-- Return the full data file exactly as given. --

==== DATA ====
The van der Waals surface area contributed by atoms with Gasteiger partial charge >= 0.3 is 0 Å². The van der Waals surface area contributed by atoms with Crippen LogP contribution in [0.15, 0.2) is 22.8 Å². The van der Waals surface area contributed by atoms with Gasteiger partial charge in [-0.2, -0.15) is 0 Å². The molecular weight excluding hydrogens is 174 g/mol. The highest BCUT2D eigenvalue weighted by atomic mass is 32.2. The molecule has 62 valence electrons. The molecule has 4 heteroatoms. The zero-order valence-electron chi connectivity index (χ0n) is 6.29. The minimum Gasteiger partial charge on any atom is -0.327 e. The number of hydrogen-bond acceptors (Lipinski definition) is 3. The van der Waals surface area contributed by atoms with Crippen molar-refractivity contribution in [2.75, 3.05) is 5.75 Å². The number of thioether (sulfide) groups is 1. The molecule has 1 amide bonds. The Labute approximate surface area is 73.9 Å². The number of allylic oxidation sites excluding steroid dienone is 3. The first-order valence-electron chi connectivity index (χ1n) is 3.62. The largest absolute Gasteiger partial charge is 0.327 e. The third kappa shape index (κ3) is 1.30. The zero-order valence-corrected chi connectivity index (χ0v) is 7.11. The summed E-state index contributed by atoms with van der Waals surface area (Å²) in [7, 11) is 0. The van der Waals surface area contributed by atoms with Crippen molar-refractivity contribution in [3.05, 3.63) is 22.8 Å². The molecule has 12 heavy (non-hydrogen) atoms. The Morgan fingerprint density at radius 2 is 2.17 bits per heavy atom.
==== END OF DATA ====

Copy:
The van der Waals surface area contributed by atoms with Gasteiger partial charge >= 0.3 is 0 Å². The van der Waals surface area contributed by atoms with Crippen LogP contribution in [0.15, 0.2) is 22.8 Å². The van der Waals surface area contributed by atoms with Gasteiger partial charge in [-0.2, -0.15) is 0 Å². The molecular weight excluding hydrogens is 174 g/mol. The highest BCUT2D eigenvalue weighted by atomic mass is 32.2. The molecule has 62 valence electrons. The molecule has 4 heteroatoms. The zero-order valence-electron chi connectivity index (χ0n) is 6.29. The minimum Gasteiger partial charge on any atom is -0.327 e. The number of hydrogen-bond acceptors (Lipinski definition) is 3. The van der Waals surface area contributed by atoms with Crippen molar-refractivity contribution in [2.75, 3.05) is 5.75 Å². The number of thioether (sulfide) groups is 1. The molecule has 1 amide bonds. The Labute approximate surface area is 73.9 Å². The number of allylic oxidation sites excluding steroid dienone is 3. The first-order valence-electron chi connectivity index (χ1n) is 3.62. The largest absolute Gasteiger partial charge is 0.327 e. The third kappa shape index (κ3) is 1.30. The zero-order valence-corrected chi connectivity index (χ0v) is 7.11. The summed E-state index contributed by atoms with van der Waals surface area (Å²) in [7, 11) is 0. The van der Waals surface area contributed by atoms with Crippen molar-refractivity contribution in [3.05, 3.63) is 22.8 Å². The molecule has 12 heavy (non-hydrogen) atoms. The Morgan fingerprint density at radius 2 is 2.17 bits per heavy atom.